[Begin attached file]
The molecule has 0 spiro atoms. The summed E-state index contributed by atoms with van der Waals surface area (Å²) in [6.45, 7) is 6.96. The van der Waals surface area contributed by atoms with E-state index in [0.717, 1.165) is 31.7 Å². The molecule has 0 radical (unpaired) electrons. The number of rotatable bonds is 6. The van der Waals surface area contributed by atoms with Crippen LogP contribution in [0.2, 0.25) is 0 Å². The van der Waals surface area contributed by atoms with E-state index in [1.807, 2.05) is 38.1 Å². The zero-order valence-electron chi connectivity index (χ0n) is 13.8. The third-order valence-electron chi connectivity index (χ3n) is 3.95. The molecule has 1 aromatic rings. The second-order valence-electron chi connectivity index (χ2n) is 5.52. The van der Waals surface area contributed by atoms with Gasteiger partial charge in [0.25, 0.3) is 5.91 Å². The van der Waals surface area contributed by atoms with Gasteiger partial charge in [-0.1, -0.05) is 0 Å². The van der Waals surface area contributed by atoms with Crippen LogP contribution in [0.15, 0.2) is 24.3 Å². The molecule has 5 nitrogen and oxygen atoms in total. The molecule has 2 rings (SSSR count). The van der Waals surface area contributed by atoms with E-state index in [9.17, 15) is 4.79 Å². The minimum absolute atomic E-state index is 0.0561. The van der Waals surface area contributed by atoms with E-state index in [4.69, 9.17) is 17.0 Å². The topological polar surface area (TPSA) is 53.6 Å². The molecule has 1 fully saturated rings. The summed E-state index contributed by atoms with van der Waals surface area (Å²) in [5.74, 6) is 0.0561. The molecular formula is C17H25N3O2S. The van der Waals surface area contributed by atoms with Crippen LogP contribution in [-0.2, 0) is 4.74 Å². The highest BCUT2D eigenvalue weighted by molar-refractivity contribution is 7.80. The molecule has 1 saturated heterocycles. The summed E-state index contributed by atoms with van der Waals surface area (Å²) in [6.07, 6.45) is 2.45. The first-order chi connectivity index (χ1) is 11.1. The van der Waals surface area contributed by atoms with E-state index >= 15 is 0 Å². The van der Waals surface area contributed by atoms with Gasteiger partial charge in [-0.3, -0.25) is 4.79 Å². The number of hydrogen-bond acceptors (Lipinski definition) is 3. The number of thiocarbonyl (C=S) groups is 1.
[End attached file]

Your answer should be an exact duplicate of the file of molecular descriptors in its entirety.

The molecule has 0 spiro atoms. The summed E-state index contributed by atoms with van der Waals surface area (Å²) in [6.45, 7) is 6.96. The van der Waals surface area contributed by atoms with E-state index in [0.717, 1.165) is 31.7 Å². The molecule has 0 radical (unpaired) electrons. The number of rotatable bonds is 6. The van der Waals surface area contributed by atoms with Crippen LogP contribution in [0.2, 0.25) is 0 Å². The van der Waals surface area contributed by atoms with E-state index in [1.807, 2.05) is 38.1 Å². The zero-order valence-electron chi connectivity index (χ0n) is 13.8. The third-order valence-electron chi connectivity index (χ3n) is 3.95. The molecule has 1 aromatic rings. The second-order valence-electron chi connectivity index (χ2n) is 5.52. The van der Waals surface area contributed by atoms with Gasteiger partial charge in [0.25, 0.3) is 5.91 Å². The van der Waals surface area contributed by atoms with Gasteiger partial charge in [-0.1, -0.05) is 0 Å². The van der Waals surface area contributed by atoms with Crippen LogP contribution in [0.15, 0.2) is 24.3 Å². The molecule has 5 nitrogen and oxygen atoms in total. The molecule has 2 rings (SSSR count). The van der Waals surface area contributed by atoms with E-state index in [9.17, 15) is 4.79 Å². The minimum absolute atomic E-state index is 0.0561. The van der Waals surface area contributed by atoms with E-state index in [4.69, 9.17) is 17.0 Å². The topological polar surface area (TPSA) is 53.6 Å². The molecule has 1 fully saturated rings. The summed E-state index contributed by atoms with van der Waals surface area (Å²) in [5.74, 6) is 0.0561. The molecular formula is C17H25N3O2S. The van der Waals surface area contributed by atoms with Crippen LogP contribution in [-0.2, 0) is 4.74 Å². The highest BCUT2D eigenvalue weighted by molar-refractivity contribution is 7.80. The molecule has 1 saturated heterocycles. The summed E-state index contributed by atoms with van der Waals surface area (Å²) in [6.07, 6.45) is 2.45. The first-order chi connectivity index (χ1) is 11.1. The van der Waals surface area contributed by atoms with E-state index >= 15 is 0 Å². The van der Waals surface area contributed by atoms with Gasteiger partial charge in [-0.3, -0.25) is 4.79 Å². The number of hydrogen-bond acceptors (Lipinski definition) is 3. The number of thiocarbonyl (C=S) groups is 1.